I’m here too. I haven’t heard of a gift creep for Easter, thankfully. Easter baskets with candy and a few small things are all that is happening around here. My kids are teens now, so a family stash of chocolate is enough! Observing holy week and the triduum is the important thing for us. Protestant friends see things the same way, and folks we know who aren’t Christian (including the non-practicing of any religion) were all away for spring break so I have no idea what they did on Sunday besides sleep in!

You know, I think the decorations, gifts, and other trappings Christmas and Easter are a replacement for the spiritual aspects of the holidays, if that makes any sense.


YES!!! I agree with you.

I’ve always felt that my mother-in-law was searching for something but was too stubborn to see the answer. I have to hope (and pray) that someday she comes around. But then, there are my brothers-in-law…:frowning:

I think our husbands are twins who were separated at birth. :rotfl:

Going a bit off-topic now, but when our daughters were younger my husband and I had to sit down with his brother and tell him in detailed and specifc terms that he was not to tell his nieces that God didn’t really exist, nor was he to denegrate the RCC or the papacy around them. I’m a pretty live-and-let-live kind of woman with it comes to other people’s religious choices, but I was this close to refusing to allow our daughters to spend time with their uncle.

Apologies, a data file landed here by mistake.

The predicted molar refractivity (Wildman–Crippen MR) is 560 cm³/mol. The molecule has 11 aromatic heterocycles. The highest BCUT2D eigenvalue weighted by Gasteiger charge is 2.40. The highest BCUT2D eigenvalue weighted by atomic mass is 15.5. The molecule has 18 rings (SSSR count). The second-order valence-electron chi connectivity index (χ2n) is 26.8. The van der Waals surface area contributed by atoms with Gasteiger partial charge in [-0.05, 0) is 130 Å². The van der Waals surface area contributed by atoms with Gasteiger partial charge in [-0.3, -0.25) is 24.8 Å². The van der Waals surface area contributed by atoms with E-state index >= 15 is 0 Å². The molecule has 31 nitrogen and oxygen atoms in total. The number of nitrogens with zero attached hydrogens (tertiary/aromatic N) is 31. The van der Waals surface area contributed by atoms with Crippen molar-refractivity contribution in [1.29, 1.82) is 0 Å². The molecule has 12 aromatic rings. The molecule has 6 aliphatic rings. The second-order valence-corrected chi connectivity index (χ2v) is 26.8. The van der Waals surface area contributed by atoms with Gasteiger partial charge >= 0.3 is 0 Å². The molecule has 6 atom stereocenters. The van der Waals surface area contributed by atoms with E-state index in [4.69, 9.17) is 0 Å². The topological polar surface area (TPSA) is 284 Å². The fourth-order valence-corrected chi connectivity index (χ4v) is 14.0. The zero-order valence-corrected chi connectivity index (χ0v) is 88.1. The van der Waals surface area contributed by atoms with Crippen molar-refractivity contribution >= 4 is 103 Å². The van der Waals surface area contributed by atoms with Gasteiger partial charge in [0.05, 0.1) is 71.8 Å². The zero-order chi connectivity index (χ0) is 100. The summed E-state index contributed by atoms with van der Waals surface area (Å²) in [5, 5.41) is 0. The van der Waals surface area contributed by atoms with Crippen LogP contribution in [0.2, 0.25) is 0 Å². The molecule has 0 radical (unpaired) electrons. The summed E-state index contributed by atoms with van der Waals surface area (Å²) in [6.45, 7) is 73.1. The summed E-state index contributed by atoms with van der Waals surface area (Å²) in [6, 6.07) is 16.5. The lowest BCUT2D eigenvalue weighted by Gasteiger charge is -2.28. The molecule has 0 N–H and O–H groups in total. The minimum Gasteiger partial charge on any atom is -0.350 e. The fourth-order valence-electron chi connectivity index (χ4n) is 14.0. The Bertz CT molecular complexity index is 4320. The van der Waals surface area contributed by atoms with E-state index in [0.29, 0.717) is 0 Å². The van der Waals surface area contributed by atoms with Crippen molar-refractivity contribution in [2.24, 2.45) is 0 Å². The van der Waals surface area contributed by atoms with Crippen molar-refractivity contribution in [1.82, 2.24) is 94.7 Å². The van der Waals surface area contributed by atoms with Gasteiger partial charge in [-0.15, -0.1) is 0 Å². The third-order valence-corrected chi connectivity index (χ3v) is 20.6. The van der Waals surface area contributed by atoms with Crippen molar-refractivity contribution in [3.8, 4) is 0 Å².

WOW. Our brothers-in-law sound the same! :eek:

One of my BIL’s keeps his mouth shut and is respectful. The other one however…:mad:

My children do not expect gifts from us, except maybe small ones from grandma and grandpa MIL and FIL. But no one else in the family does so. We explain the true meaning of Easter and we just have a great big fun family reunion with egg hunting for the little ones.